News & Events

E4A Comments on Affirmatively Furthering Fair Housing

March 17, 2020

On January 14th, the Department of Housing and Urban Development proposed a rule, FR-6123-P-02, that changes the defintion of Affirmatively Furthering Fair Housing. The proposed changes, if implemented, will undermine progress made towards building neighborhoods that foster inclusivity and shape health and well-being and will compromise health equity and adversely impact the health of communities throughout the United States. 

E4A submitted the following letter expressing our concern about this proposed rule.

Office of the General Counsel Regulations Division
Department of Housing and Urban Development 451 7th Street SW, Room 10276
Washington, DC 20410-0001

March 13, 2020

Ref: Docket ID: HUD-2020-0011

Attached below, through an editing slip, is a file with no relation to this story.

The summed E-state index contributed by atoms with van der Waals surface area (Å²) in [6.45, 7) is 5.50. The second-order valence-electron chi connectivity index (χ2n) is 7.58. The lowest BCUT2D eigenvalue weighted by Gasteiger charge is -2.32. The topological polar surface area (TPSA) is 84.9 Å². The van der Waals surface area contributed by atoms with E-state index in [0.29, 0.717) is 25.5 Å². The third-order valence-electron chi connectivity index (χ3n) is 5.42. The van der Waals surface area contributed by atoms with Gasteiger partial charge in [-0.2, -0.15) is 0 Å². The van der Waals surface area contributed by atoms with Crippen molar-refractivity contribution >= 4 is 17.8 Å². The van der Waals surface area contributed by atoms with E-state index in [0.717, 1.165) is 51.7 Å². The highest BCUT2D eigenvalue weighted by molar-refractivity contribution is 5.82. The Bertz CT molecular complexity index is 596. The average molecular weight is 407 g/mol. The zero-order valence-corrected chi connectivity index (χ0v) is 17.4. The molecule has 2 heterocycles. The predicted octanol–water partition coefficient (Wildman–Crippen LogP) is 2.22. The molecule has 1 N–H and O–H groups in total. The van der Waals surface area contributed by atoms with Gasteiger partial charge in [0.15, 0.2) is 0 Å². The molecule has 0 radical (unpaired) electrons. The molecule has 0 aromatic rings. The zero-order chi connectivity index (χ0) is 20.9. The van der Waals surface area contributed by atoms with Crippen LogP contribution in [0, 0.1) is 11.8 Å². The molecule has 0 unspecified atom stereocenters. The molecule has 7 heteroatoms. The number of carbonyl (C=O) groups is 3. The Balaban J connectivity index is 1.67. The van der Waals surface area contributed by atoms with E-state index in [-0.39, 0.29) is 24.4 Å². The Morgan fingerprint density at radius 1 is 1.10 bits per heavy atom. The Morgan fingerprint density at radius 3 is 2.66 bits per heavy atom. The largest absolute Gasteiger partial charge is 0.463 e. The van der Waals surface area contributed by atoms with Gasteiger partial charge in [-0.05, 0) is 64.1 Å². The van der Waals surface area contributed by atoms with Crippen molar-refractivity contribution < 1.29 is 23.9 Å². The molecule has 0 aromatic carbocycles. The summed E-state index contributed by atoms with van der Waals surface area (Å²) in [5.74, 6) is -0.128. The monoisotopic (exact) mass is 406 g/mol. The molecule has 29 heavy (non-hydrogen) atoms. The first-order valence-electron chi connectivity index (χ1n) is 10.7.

As Director and Deputy Director of the Evidence for Action Program we are writing to express our concerns about proposed changes to the Affirmatively Furthering Fair Housing (AFFH) rule proposed by the U.S. Department of Housing and Urban Development (HUD). Evidence for Action (E4A) – a national program of the Robert Wood Johnson Foundation located at the University of California, San Francisco – aims to provide policy-makers with unbiased, rigorous research that enables evidence-based policy-making; with the goal of improving population health and increasing health equity. Below we discuss why we believe that the proposed changes, if implemented, will undermine progress made towards building neighborhoods that foster inclusivity and shape health and well-being and will compromise health equity and adversely impact the health of communities throughout the United States.